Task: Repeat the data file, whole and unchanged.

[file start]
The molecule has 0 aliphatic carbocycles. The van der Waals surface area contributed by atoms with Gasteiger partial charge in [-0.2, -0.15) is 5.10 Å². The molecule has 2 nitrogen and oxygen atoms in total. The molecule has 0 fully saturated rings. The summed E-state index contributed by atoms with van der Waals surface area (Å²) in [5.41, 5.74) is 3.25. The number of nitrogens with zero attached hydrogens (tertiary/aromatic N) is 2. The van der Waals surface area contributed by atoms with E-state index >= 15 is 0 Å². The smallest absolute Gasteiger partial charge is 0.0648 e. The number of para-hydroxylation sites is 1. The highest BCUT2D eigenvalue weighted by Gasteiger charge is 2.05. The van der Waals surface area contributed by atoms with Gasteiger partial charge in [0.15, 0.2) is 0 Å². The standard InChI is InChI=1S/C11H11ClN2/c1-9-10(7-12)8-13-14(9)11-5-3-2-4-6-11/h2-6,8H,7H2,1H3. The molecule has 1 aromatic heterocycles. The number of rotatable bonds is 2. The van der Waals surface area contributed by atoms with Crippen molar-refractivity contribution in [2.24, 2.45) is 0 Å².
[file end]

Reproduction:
The molecule has 0 aliphatic carbocycles. The van der Waals surface area contributed by atoms with Gasteiger partial charge in [-0.2, -0.15) is 5.10 Å². The molecule has 2 nitrogen and oxygen atoms in total. The molecule has 0 fully saturated rings. The summed E-state index contributed by atoms with van der Waals surface area (Å²) in [5.41, 5.74) is 3.25. The number of nitrogens with zero attached hydrogens (tertiary/aromatic N) is 2. The van der Waals surface area contributed by atoms with E-state index >= 15 is 0 Å². The smallest absolute Gasteiger partial charge is 0.0648 e. The number of para-hydroxylation sites is 1. The highest BCUT2D eigenvalue weighted by Gasteiger charge is 2.05. The van der Waals surface area contributed by atoms with Gasteiger partial charge in [0.15, 0.2) is 0 Å². The standard InChI is InChI=1S/C11H11ClN2/c1-9-10(7-12)8-13-14(9)11-5-3-2-4-6-11/h2-6,8H,7H2,1H3. The molecule has 1 aromatic heterocycles. The number of rotatable bonds is 2. The van der Waals surface area contributed by atoms with Crippen molar-refractivity contribution in [2.24, 2.45) is 0 Å².